In order to be considered for a record suspension under the Criminal Records Act, a specified period of time must pass after the end of the sentence imposed. The sentence may have been payment of a fine, period of probation, or imprisonment.
Rehabilitation for offenses outside of Canada
You are eligible to apply for rehabilitation if you have:
- committed an act outside of Canada and five (5) years have elapsed since the act;
- been convicted outside of Canada and five (5) years have passed since the end of the sentence imposed.
If you were convicted of an offence outside Canada that, if committed in Canada, would be an indictable offence punishable by a maximum term of imprisonment of less than ten years:
- You are deemed rehabilitated: at least ten years after completion of the sentence imposed.
- You are eligible to apply for rehabilitation: five (5) years after completion of the sentence imposed.
If you committed an offence outside Canada that, if committed in Canada, would be an indictable offence punishable by a maximum term of imprisonment of less than ten years:
- You are deemed rehabilitated: at least ten years after commission of the offence.
- You are eligible to apply for rehabilitation: five (5) years after commission of the offence.
If you were convicted of an offence or you committed an offence outside Canada that, if committed in Canada, would be punishable by a maximum term of imprisonment of ten years or more:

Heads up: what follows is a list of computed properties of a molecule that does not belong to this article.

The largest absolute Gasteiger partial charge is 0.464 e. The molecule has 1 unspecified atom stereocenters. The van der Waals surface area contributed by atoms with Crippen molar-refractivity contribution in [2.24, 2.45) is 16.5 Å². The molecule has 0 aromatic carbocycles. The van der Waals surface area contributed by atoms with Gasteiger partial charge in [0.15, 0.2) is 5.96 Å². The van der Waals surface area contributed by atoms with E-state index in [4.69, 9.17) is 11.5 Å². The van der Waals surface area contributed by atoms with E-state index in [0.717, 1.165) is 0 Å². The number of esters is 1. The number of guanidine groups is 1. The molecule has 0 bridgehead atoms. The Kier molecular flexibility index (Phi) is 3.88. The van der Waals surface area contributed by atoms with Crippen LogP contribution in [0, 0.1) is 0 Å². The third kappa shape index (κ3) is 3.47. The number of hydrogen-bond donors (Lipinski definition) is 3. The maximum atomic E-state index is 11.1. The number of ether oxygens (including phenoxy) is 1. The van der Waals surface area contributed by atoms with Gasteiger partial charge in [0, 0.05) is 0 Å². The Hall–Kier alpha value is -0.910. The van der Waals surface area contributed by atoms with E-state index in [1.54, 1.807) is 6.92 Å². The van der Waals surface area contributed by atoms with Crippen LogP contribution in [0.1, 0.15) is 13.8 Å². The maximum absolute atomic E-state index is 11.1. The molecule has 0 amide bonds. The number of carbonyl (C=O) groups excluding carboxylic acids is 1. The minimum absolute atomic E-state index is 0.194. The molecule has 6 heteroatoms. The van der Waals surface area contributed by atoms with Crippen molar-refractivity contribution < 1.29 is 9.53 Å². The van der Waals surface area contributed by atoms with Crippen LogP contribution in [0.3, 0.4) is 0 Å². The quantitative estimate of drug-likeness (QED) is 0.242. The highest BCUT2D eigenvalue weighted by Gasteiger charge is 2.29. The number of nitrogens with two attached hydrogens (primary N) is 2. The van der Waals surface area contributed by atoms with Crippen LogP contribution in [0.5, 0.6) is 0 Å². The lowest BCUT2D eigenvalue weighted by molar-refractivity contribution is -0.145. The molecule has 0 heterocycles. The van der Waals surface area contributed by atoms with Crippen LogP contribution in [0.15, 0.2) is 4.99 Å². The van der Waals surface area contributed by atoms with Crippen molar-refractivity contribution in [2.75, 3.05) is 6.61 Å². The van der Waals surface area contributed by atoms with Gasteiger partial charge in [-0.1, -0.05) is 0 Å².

- You are deemed rehabilitated: not applicable.
- You are eligible to apply for rehabilitation: five (5) years from completion of the sentence or commission of the offence.
If you were convicted for two (2) or more offences outside Canada that, if committed in Canada, would constitute summary conviction offences:
- You are deemed rehabilitated: at least five (5) years after the sentences imposed were served or to be served.
- You are eligible to apply for rehabilitation: not applicable.
Humanitarian and compassionate grounds
section 25 (1) of the Immigration and Refugee Protection Act allows foreign national to seek an exemption from the law if they are found inadmissible on grounds of criminality:
25 (1) Subject to subsection (1.2), the Minister must, on request of a foreign national in Canada who applies for permanent resident status and who is inadmissible — other than under section 34, 35 or 37 — or who does not meet the requirements of this Act, and may, on request of a foreign national outside Canada — other than a foreign national who is inadmissible under section 34, 35 or 37 — who applies for a permanent resident visa, examine the circumstances concerning the foreign national and may grant the foreign national permanent resident status or an exemption from any applicable criteria or obligations of this Act if the Minister is of the opinion that it is justified by humanitarian and compassionate considerations relating to the foreign national, taking into account the best interests of a child directly affected.
Relevant Factors that officers consider when granting such relief are set in Guidelines and are not limited to:
- establishment in Canada;
- ties to Canada;
- the best interests of any children affected by their application;
- factors in their country of origin (this includes but is not limited to: Medical
- inadequacies, discrimination that does not amount to persecution, harassment or other hardships that are not described in A96 and A97);